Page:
I personally don’t think that’s how it’s portrayed. I can only say what my point of view was, which was that I saw a lot of beauty in it, but that there are certain things that just don’t fit in that way of life. One of the things that doesn’t fit is what Masha wants to do, which is to have that life where she’s performing and singing and working on Fridays. It just doesn’t fit. But that isn’t to say that the women in the community aren’t powerful, funny, accomplished people. Because they are. I did not find the women to be somehow enslaved or inferior in any way in the family structure.
There are plenty of things that bothered me about the religion and culture – women prohibited from singing, from touching another man’s hand who isn’t a family member, forcing them to always leave a door open. But you’re right – the sense of love comes through, and so does the idea that family is paramount.
It’s a balanced view, and I tried not to judge it, and just to present it as I found it. And of course, I was alienated from the things you talk about, and didn’t understand them in some visceral way. But I came out of it understanding that, in a way, for them, the rules are easy because they’re learned so young.
What led you to the subject of reincarnation? Is it something you believe in, personally?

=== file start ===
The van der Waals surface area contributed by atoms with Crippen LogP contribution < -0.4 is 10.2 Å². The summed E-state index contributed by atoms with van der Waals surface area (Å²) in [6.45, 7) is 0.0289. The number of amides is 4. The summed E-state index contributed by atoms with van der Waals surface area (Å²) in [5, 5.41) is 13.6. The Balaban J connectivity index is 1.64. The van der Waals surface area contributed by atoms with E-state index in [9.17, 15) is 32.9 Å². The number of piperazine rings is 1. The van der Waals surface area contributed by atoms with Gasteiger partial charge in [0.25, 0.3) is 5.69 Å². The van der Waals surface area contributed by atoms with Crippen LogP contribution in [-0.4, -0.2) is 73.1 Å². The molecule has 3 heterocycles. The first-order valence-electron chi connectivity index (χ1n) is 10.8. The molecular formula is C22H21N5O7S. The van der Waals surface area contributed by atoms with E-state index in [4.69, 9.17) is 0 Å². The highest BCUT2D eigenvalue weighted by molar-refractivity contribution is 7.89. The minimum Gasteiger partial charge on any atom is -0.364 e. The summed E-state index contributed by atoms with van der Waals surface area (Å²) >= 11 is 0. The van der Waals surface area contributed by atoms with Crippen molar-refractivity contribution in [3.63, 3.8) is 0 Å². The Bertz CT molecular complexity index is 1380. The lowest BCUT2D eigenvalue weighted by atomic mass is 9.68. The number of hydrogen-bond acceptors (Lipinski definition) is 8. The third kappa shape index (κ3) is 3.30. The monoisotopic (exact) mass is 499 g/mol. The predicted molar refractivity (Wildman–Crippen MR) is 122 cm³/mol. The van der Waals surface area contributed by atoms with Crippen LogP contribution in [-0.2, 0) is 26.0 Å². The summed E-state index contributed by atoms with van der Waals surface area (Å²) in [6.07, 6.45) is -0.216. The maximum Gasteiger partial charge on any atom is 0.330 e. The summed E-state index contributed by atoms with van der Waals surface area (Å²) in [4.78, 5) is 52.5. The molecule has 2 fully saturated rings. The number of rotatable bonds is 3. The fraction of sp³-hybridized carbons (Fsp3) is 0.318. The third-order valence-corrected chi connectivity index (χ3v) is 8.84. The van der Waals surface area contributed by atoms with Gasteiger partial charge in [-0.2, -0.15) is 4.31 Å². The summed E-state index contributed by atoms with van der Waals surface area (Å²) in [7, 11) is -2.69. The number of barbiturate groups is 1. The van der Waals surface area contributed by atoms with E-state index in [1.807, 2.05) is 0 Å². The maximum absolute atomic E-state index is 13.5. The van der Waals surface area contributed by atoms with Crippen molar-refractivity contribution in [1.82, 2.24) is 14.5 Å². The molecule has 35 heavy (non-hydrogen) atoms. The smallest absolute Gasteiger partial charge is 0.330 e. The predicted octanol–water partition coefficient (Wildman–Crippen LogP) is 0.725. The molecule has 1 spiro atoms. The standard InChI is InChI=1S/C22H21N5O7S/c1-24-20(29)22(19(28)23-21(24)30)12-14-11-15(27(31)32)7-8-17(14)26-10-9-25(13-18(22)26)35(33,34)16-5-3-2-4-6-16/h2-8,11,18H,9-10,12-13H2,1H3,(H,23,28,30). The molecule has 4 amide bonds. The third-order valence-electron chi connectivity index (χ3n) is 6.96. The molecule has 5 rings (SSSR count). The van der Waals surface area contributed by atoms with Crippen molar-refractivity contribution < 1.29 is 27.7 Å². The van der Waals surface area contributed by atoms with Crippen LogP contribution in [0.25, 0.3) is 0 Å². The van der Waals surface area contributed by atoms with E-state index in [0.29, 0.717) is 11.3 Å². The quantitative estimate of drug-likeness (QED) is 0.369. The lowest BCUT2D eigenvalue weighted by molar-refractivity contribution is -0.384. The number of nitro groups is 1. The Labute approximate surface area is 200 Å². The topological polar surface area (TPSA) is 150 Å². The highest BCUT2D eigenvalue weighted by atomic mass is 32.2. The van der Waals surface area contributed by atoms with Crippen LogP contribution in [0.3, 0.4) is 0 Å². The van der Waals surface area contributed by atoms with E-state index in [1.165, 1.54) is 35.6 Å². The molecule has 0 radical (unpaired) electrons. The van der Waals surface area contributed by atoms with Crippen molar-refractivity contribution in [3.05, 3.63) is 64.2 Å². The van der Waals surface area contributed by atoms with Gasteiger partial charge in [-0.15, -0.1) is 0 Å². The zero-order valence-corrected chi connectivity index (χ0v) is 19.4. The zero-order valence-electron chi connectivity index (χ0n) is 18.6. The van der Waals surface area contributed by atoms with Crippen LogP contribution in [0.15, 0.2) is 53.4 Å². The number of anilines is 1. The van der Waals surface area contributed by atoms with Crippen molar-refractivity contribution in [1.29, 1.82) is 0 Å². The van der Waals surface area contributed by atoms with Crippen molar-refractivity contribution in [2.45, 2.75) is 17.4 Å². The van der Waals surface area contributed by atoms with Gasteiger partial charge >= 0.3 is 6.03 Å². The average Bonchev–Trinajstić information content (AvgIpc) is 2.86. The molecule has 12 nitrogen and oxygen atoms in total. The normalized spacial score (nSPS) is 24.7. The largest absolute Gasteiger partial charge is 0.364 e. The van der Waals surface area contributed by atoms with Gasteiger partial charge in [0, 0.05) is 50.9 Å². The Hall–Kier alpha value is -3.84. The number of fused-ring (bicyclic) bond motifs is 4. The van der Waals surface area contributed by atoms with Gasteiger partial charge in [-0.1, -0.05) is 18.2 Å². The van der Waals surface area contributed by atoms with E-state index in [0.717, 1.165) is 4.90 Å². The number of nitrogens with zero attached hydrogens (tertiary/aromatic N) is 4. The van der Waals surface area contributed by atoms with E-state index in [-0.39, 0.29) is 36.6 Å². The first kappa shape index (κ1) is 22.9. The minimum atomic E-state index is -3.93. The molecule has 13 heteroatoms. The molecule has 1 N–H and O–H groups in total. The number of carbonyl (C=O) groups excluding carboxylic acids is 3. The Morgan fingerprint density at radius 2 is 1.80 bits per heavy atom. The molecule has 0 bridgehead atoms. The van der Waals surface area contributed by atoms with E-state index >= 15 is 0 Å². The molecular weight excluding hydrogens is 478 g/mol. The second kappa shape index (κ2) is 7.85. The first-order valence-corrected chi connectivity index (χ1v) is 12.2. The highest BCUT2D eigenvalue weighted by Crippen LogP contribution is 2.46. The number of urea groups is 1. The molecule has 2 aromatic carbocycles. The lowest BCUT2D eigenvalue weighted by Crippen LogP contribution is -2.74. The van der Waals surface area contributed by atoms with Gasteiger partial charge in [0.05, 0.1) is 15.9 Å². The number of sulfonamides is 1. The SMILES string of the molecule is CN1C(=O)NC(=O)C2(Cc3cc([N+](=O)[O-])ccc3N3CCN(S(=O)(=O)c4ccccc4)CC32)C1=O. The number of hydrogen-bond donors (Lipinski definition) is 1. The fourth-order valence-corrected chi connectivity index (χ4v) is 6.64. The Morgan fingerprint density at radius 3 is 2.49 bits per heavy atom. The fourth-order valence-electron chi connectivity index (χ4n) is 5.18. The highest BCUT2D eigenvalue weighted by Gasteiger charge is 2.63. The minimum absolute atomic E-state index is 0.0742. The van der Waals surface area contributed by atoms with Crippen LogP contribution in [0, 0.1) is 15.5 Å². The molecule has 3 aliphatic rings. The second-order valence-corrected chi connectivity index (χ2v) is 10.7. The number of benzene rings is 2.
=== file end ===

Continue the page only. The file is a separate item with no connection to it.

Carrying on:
I don’t know if I believe in it. I know that I ended up feeling like I did by the time I was finished with my book! What led me to it was that when I was researching the contemporary Judaism element of it, I read a lot of books and articles, and one book was written by a woman who had many children and was living in Canada. In one of the comedic articles, she mentioned that her daughter was being followed around by a fly all day. And in it, she says that maybe it was a soul doing penance. And I thought, wait a minute – is there reincarnation in Judaism? Nobody told me about that. I checked, and in fact, gilgul is the return of souls, as humans and as animals, doing penance. That’s when I realized that my little creature staring down at Leslie Senzatimore having a pee was going to be this fly.